Thursday, April 23, 2009

Friday's "Forgotten" Books: The 10th Annual of the Year’s Best S-F edited by Judith Merril (Delacorte, 1965)

The paperback edition, from Dell (the hardcover, which I first read, was published by their hc arm Delacorte)

The Contento Index:
The 10th Annual of the Year’s Best S-F edited by Judith Merril (Delacorte, 1965, $4.95, 400pp, hc)
· Automatic Tiger · Kit Reed · ss F&SF Mar ’64
· The Carson Effect · Richard Wilson · ss Worlds of Tomorrow Nov ’64
· The Shining Ones · Arthur C. Clarke · ss Playboy Aug ’64
· Pacifist · Mack Reynolds · ss F&SF Jan ’64
· The New Encyclopaedist · Stephen Becker · vi F&SF May ’64
· The Legend of Joe Lee · John D. MacDonald · ss Cosmopolitan Oct ’64
· Gas Mask · James D. Houston · ss Nugget, 1964
· A Sinister Metamorphosis · Russell Baker · ss The New York Times, 1965
· Sonny · Rick Raphael · ss Analog Apr ’63
· The Last Secret Weapon of the Third Reich · Josef Nesvadba · ss Vampires Ltd., New York: A. Vanous, 1964
· Descending · Thomas M. Disch · ss Fantastic Jul ’64
· Decadence · Romain Gary; trans. by Richard Howard · ss Hissing Tales, Harper & Row, 1964
· Be of Good Cheer · Fritz Leiber · ss Galaxy Oct ’64
· It Could Be You · Frank Roberts · ss Coast to Coast, Sydney, Australia, 1964
· A Benefactor of Humanity · James T. Farrell · ss The Socialist Call, 1958
· Synchromocracy · Hap Cawood · ss Motive, 1964
· The Search · Bruce Simonds · pm F&SF Jun ’64
· The Pirokin Effect · Larry Eisenberg · ss Amazing Jun ’64
· The Twerlik · Jack Sharkey · ss Worlds of Tomorrow Jun ’64
· A Rose for Ecclesiastes · Roger Zelazny · nv F&SF Nov ’63
· The Terminal Beach · J. G. Ballard · nv New Worlds Mar ’64
· Problem Child · Arthur Porges · ss Analog Apr ’64
· The Wonderful Dog Suit · Donald Hall · ss The Carleton Miscellany, 1964
· The Mathenauts · Norman Kagan · ss If Jul ’64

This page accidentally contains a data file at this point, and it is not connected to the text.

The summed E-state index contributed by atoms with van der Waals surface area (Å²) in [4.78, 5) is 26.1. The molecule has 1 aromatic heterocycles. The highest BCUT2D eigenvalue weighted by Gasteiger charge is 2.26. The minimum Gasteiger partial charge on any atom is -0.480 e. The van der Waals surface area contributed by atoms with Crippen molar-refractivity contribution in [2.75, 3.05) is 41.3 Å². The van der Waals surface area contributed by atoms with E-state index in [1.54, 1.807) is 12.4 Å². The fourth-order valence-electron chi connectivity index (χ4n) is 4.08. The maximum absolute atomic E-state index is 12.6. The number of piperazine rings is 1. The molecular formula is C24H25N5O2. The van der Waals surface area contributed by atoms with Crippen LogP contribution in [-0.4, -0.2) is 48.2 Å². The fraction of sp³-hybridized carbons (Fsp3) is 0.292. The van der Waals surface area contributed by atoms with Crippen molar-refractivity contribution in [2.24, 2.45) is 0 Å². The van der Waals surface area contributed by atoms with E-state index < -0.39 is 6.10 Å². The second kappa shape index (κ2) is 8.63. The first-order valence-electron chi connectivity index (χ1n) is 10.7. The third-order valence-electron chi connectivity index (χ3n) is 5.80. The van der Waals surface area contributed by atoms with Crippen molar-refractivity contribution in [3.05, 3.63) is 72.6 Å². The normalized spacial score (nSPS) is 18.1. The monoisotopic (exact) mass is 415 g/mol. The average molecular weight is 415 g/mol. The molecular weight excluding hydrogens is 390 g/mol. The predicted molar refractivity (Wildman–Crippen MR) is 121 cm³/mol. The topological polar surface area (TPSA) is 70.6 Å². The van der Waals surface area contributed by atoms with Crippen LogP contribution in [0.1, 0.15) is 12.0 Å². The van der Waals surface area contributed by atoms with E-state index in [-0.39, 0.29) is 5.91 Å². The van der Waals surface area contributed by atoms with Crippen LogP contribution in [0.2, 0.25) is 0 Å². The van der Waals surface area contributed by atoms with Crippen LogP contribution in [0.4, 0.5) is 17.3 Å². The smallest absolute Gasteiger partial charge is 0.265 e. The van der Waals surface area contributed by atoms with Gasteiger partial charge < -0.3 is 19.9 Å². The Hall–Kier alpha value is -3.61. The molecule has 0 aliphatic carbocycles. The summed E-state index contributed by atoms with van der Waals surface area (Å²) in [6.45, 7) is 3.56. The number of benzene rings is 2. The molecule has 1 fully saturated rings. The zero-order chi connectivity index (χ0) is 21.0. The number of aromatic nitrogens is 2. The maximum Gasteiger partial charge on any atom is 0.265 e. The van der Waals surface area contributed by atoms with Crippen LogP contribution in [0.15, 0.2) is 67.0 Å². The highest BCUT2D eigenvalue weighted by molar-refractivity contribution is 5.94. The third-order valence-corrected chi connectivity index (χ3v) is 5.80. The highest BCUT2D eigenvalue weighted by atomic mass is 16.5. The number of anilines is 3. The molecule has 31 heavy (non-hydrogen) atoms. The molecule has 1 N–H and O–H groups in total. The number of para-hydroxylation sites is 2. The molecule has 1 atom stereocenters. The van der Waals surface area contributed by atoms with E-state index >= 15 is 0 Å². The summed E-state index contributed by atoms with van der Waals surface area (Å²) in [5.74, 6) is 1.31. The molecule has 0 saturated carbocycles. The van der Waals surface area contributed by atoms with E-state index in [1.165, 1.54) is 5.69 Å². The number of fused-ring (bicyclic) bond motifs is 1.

· Family Portrait · Morgan Kent · ss Fantastic Aug ’64
· A Red Egg · José Maria Gironella; trans. by Terry Broch Fontseré · ss, 1964
· The Power of Positive Thinking · M. E. White · ss New Directions #18 ’64
· A Living Doll · Robert Wallace · ss Harper’s Jan ’64
· Training Talk · David R. Bunch · ss Fantastic Mar ’64
· A Miracle Too Many · Philip H. Smith & Alan E. Nourse · ss F&SF Sep ’64
· The Last Lonely Man · John Brunner · ss New Worlds May/Jun ’64
· The Man Who Found Proteus · Robert H. Rohrer, Jr. · ss Fantastic Nov ’64
· Yachid and Yechida · Isaac Bashevis Singer · ss, 1964
· Summation · Judith Merril · ms
· Honorable Mentions · Misc. · bi

One of the pivotal books of my youth, and the first Merril anthology I read, and quite likely the best of its series (of twelve annuals) for its breadth and as good as any and better than most for its consistency of quality.

When I found it in the Nashua, New Hampshire, library, at the Golden Age (13), I already knew of a number of the writers included, and was already several years additcted to Alfred Hitchcock Presents: anthologies, which this fat, somewhat weathered book resembled. I had also happily made my way mostly through one other sf annual, Harry Harrison and Brian Aldiss's SF: 71, which was a thinner if no less ambitious and eclectic volume...while in their initial volume, for 1967, Harrison (then the primary editor, with Aldiss advising) ran a credo from Merril's long-term friend and sparring partner James Blish, rather bluntly criticizing both Merril's and the annual series edited by (another ex-Futurian) Donald Wollheim and Terry Carr, the Harrison/Aldiss volumes came increasingly to resemble Merril's, with perhaps even less "traditional" sf and certainly less out-and-out fantasy (for Merril's series, S-F meant "science-fantasy" initially, in its broadest this 10th volume, she opted instead for her broadest-sense version of Robert Heinlein's old term, "speculative fiction"--basically anything fantasticated in any significant way; fantasy was always a component).